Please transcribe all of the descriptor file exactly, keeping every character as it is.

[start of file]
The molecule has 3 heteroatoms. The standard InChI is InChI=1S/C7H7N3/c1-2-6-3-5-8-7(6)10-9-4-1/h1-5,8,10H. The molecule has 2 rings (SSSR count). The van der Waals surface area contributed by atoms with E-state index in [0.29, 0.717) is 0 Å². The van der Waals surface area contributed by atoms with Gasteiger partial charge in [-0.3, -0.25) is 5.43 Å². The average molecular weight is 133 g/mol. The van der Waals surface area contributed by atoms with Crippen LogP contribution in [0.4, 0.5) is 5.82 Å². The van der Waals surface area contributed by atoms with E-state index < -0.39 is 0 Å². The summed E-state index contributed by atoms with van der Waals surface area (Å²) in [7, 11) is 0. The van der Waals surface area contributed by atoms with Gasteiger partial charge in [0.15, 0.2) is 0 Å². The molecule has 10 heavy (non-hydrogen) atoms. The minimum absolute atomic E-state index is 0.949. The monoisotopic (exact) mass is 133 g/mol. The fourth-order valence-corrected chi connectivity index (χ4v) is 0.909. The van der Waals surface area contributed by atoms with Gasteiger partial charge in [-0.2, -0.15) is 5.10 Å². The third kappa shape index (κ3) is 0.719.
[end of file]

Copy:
The molecule has 3 heteroatoms. The standard InChI is InChI=1S/C7H7N3/c1-2-6-3-5-8-7(6)10-9-4-1/h1-5,8,10H. The molecule has 2 rings (SSSR count). The van der Waals surface area contributed by atoms with E-state index in [0.29, 0.717) is 0 Å². The van der Waals surface area contributed by atoms with Gasteiger partial charge in [-0.3, -0.25) is 5.43 Å². The average molecular weight is 133 g/mol. The van der Waals surface area contributed by atoms with Crippen LogP contribution in [0.4, 0.5) is 5.82 Å². The van der Waals surface area contributed by atoms with E-state index < -0.39 is 0 Å². The summed E-state index contributed by atoms with van der Waals surface area (Å²) in [7, 11) is 0. The van der Waals surface area contributed by atoms with Gasteiger partial charge in [0.15, 0.2) is 0 Å². The molecule has 10 heavy (non-hydrogen) atoms. The minimum absolute atomic E-state index is 0.949. The monoisotopic (exact) mass is 133 g/mol. The fourth-order valence-corrected chi connectivity index (χ4v) is 0.909. The van der Waals surface area contributed by atoms with Gasteiger partial charge in [-0.2, -0.15) is 5.10 Å². The third kappa shape index (κ3) is 0.719.